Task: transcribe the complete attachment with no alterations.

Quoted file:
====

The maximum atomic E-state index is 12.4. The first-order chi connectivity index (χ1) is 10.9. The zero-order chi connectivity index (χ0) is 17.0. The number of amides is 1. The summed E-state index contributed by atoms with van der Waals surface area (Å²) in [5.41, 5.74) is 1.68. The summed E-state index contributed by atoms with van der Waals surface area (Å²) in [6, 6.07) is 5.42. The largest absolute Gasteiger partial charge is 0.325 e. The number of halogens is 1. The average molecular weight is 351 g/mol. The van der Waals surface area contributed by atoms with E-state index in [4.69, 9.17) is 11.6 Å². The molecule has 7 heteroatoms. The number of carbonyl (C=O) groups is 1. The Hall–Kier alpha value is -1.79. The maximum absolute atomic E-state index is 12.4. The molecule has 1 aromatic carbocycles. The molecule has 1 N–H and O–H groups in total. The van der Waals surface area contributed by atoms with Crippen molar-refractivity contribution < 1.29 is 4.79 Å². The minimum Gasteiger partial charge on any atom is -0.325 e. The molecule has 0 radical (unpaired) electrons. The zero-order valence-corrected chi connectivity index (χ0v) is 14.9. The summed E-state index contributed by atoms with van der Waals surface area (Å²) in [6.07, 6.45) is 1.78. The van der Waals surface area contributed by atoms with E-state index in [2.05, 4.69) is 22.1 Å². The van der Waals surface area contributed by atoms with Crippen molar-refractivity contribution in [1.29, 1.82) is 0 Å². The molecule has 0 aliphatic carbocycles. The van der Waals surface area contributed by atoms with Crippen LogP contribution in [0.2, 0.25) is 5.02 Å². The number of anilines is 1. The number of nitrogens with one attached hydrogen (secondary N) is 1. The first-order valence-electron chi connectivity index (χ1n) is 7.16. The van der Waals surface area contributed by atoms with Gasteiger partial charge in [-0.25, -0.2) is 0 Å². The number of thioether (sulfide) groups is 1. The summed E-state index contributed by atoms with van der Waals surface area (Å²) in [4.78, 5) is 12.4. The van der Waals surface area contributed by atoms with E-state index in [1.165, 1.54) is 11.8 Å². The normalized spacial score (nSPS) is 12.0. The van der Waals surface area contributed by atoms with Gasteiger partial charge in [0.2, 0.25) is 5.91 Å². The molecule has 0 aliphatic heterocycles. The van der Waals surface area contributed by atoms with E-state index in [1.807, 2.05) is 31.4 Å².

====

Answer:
The maximum atomic E-state index is 12.4. The first-order chi connectivity index (χ1) is 10.9. The zero-order chi connectivity index (χ0) is 17.0. The number of amides is 1. The summed E-state index contributed by atoms with van der Waals surface area (Å²) in [5.41, 5.74) is 1.68. The summed E-state index contributed by atoms with van der Waals surface area (Å²) in [6, 6.07) is 5.42. The largest absolute Gasteiger partial charge is 0.325 e. The number of halogens is 1. The average molecular weight is 351 g/mol. The van der Waals surface area contributed by atoms with E-state index in [4.69, 9.17) is 11.6 Å². The molecule has 7 heteroatoms. The number of carbonyl (C=O) groups is 1. The Hall–Kier alpha value is -1.79. The maximum absolute atomic E-state index is 12.4. The molecule has 1 aromatic carbocycles. The molecule has 1 N–H and O–H groups in total. The van der Waals surface area contributed by atoms with Crippen molar-refractivity contribution < 1.29 is 4.79 Å². The minimum Gasteiger partial charge on any atom is -0.325 e. The molecule has 0 radical (unpaired) electrons. The zero-order valence-corrected chi connectivity index (χ0v) is 14.9. The summed E-state index contributed by atoms with van der Waals surface area (Å²) in [6.07, 6.45) is 1.78. The van der Waals surface area contributed by atoms with E-state index in [2.05, 4.69) is 22.1 Å². The van der Waals surface area contributed by atoms with Crippen molar-refractivity contribution in [1.29, 1.82) is 0 Å². The molecule has 0 aliphatic carbocycles. The van der Waals surface area contributed by atoms with Crippen LogP contribution in [0.2, 0.25) is 5.02 Å². The number of anilines is 1. The number of nitrogens with one attached hydrogen (secondary N) is 1. The first-order valence-electron chi connectivity index (χ1n) is 7.16. The van der Waals surface area contributed by atoms with Gasteiger partial charge in [-0.25, -0.2) is 0 Å². The number of thioether (sulfide) groups is 1. The summed E-state index contributed by atoms with van der Waals surface area (Å²) in [4.78, 5) is 12.4. The van der Waals surface area contributed by atoms with E-state index in [1.165, 1.54) is 11.8 Å². The normalized spacial score (nSPS) is 12.0. The van der Waals surface area contributed by atoms with Gasteiger partial charge in [0.2, 0.25) is 5.91 Å². The molecule has 0 aliphatic heterocycles. The van der Waals surface area contributed by atoms with E-state index in [1.807, 2.05) is 31.4 Å².